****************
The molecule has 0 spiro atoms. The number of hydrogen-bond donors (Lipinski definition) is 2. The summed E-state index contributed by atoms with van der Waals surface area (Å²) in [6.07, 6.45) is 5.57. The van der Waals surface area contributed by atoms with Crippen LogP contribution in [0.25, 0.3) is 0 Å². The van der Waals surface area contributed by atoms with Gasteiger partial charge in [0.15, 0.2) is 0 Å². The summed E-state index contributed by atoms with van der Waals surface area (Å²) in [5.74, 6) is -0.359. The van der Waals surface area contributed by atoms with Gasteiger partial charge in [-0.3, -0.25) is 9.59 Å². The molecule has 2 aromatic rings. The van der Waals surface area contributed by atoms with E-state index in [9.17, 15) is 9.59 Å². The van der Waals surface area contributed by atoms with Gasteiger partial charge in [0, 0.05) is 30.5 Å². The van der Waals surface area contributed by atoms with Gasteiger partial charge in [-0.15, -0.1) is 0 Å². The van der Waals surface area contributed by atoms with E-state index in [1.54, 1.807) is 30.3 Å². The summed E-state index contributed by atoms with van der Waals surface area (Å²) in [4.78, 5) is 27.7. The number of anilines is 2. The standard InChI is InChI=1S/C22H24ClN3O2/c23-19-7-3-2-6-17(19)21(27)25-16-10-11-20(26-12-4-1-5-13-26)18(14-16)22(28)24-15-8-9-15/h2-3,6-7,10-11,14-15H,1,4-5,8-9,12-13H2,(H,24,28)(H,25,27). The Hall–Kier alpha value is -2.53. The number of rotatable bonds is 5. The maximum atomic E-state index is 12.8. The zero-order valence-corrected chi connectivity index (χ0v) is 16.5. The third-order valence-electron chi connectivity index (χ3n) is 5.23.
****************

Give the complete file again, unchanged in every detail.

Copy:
The molecule has 0 spiro atoms. The number of hydrogen-bond donors (Lipinski definition) is 2. The summed E-state index contributed by atoms with van der Waals surface area (Å²) in [6.07, 6.45) is 5.57. The van der Waals surface area contributed by atoms with Crippen LogP contribution in [0.25, 0.3) is 0 Å². The van der Waals surface area contributed by atoms with Gasteiger partial charge in [0.15, 0.2) is 0 Å². The summed E-state index contributed by atoms with van der Waals surface area (Å²) in [5.74, 6) is -0.359. The van der Waals surface area contributed by atoms with Gasteiger partial charge in [-0.3, -0.25) is 9.59 Å². The molecule has 2 aromatic rings. The van der Waals surface area contributed by atoms with E-state index in [9.17, 15) is 9.59 Å². The van der Waals surface area contributed by atoms with Gasteiger partial charge in [0, 0.05) is 30.5 Å². The van der Waals surface area contributed by atoms with Gasteiger partial charge in [-0.15, -0.1) is 0 Å². The van der Waals surface area contributed by atoms with E-state index in [1.54, 1.807) is 30.3 Å². The summed E-state index contributed by atoms with van der Waals surface area (Å²) in [4.78, 5) is 27.7. The number of anilines is 2. The standard InChI is InChI=1S/C22H24ClN3O2/c23-19-7-3-2-6-17(19)21(27)25-16-10-11-20(26-12-4-1-5-13-26)18(14-16)22(28)24-15-8-9-15/h2-3,6-7,10-11,14-15H,1,4-5,8-9,12-13H2,(H,24,28)(H,25,27). The Hall–Kier alpha value is -2.53. The number of rotatable bonds is 5. The maximum atomic E-state index is 12.8. The zero-order valence-corrected chi connectivity index (χ0v) is 16.5. The third-order valence-electron chi connectivity index (χ3n) is 5.23.